Tax Incentives PDF Print E-mail

 

Federal Income Tax Deduction

State Income Tax Credit

State Capital Gains Exclusion

Estate Tax Reduction

Local Property
Tax Reduction

Sale of Land at Fair Market Value

 

 

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Sale of Easement at Fair Market Value

 

 


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Donated Easement

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Donated Land

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Bargain Sale

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Bequest of Easement

 

 

 

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Bequest of Land

 

 

 

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Most landowners donate land or a conservation easement to preserve the natural, scenic, and historical integrity of their property. As well as the peace of mind that comes from knowing that your land will be protected forever, there may also be significant federal, state, and local tax incentives for donating a conservation easement or a piece of land to the Northern Virginia Conservation Trust (NVCT).


Federal Income Tax Deduction

The donation of a conservation easement to the Trust normally qualifies as a federal tax-deductible contribution, entitling the donor to a charitable income tax deduction for the easement’s value. An easement’s gift value is based on “before” and “after” appraisals—the assessed value of the land before the conservation easement is in place, and the assessed value afterwards. The difference between the two appraisals is considered the value of the conservation easement or gift. As of February 1, 2011, Congress has extended a “sweetener” provision through 2011 (and made it retroactive for 2010) for donation of a qualified conservation easement. Thus a donor of a qualified conservation easement may deduct up to 50% of the donor’s adjusted gross income per year, and any unused portion of the gift can be carried forward up to 15 additional years or until it is expended, whichever happens first. Additionally, farmers who receive more than 50% of their income from agricultural activities can deduct up to 100% of their income. Standard charitable contributions are deductible up to 30% of the value for up to 5 years, so the sweetener provision is a major incentive for donating conservation easements. There is currently a push in both the Senate and House to make the sweetener provision permanent – NVCT encourages you to contact your federal legislators and let them know you support the land conservation tax incentive!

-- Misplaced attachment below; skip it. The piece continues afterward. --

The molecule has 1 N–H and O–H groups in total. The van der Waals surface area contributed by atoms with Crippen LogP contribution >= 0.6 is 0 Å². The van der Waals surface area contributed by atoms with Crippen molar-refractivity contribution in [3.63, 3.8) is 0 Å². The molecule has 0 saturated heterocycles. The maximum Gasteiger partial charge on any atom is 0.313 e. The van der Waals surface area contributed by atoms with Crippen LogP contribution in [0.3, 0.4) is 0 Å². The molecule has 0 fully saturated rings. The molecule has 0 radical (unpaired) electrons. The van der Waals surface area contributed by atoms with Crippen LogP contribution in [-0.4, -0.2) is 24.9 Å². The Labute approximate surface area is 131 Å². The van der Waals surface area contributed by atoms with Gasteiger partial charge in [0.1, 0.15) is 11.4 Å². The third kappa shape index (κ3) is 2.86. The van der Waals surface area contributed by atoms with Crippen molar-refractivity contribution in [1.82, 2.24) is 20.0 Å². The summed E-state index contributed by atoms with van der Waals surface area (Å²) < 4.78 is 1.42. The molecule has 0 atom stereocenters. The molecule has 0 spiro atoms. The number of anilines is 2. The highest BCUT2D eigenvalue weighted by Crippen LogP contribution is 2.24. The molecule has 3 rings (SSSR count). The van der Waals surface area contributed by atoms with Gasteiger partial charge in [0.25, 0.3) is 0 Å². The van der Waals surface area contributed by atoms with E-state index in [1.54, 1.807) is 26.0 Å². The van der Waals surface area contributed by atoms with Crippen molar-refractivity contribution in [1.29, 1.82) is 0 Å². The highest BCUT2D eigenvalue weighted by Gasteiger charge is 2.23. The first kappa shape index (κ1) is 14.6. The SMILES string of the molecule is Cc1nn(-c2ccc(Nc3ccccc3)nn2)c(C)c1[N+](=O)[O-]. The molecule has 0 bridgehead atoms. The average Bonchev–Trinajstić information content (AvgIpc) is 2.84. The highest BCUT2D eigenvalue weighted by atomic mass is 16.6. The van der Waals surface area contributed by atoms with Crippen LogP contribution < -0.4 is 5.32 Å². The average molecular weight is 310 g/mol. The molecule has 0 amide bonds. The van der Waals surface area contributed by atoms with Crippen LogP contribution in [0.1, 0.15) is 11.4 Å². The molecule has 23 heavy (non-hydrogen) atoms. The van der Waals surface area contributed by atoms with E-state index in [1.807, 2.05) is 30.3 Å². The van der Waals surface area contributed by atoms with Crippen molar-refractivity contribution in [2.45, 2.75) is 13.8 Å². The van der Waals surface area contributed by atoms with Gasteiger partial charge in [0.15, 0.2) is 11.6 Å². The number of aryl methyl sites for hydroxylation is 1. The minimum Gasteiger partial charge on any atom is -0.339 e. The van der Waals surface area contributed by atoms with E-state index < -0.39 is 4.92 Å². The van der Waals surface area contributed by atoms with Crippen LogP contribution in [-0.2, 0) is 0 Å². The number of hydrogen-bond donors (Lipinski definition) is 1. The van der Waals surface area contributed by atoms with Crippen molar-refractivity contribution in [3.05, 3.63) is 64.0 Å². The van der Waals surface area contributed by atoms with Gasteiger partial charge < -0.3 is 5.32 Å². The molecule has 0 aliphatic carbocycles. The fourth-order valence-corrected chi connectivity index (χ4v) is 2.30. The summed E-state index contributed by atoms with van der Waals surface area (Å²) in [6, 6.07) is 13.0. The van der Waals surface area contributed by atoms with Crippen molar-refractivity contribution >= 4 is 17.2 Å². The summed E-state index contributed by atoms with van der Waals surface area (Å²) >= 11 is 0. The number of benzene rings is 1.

The difference between the two appraisals is considered the value of the conservation easement or gift. For qualified conservation easements, up to 30% of the donor’s adjusted gross income can be deducted per year and any unused portion of the gift can be carried forward 5 additional years or until it is expended. Farmers who receive more than 50% of their income from agricultural activities can deduct up to 100% of their income.


Federal Estate Tax Reduction

As of 2010, the Federal Estate Tax is in flux. We will update the details on Estate Tax savings from donation of a conservation easement as soon as possible. Please call with any questions. (PAST:A reduction in estate taxes benefit a landowner’s heirs who may have otherwise had to sell the property in order to pay the estate taxes. By donating an easement, the total value of the estate may be reduced by the value of the easement. In addition, up to 40% of the remaining value of the property can be excluded from the taxable estate.)

Virginia Income Tax Credit

A tax credit is different than a tax deduction as it represents a direct offset against tax owed rather than a reduction of the income against which tax is assessed — a dollar for dollar value.

For a qualifying gift, donors may be eligible for a Virginia income tax credit equal to 40% of the value of the donated interest for the year donated and any unused portion of the credit can be carried forward 13 additional years, limited to $50,000 per year. Furthermore, Virginia allows for the sale of any unused credits to another taxpayer, and there is a market for such sales.

Local Property Tax Reduction

Under State law, Virginia counties must reassess a property after a conservation easement is placed on it to take into account conservation protections. The new assessment reflecting the easement is called a “use value assessment.” By giving up development or other property rights in an easement, the maximum potential use of the property has changed, thereby lowering the property tax. The amount of the reduction in property tax depends on the affect of the easement on the fair market value of the property.

 

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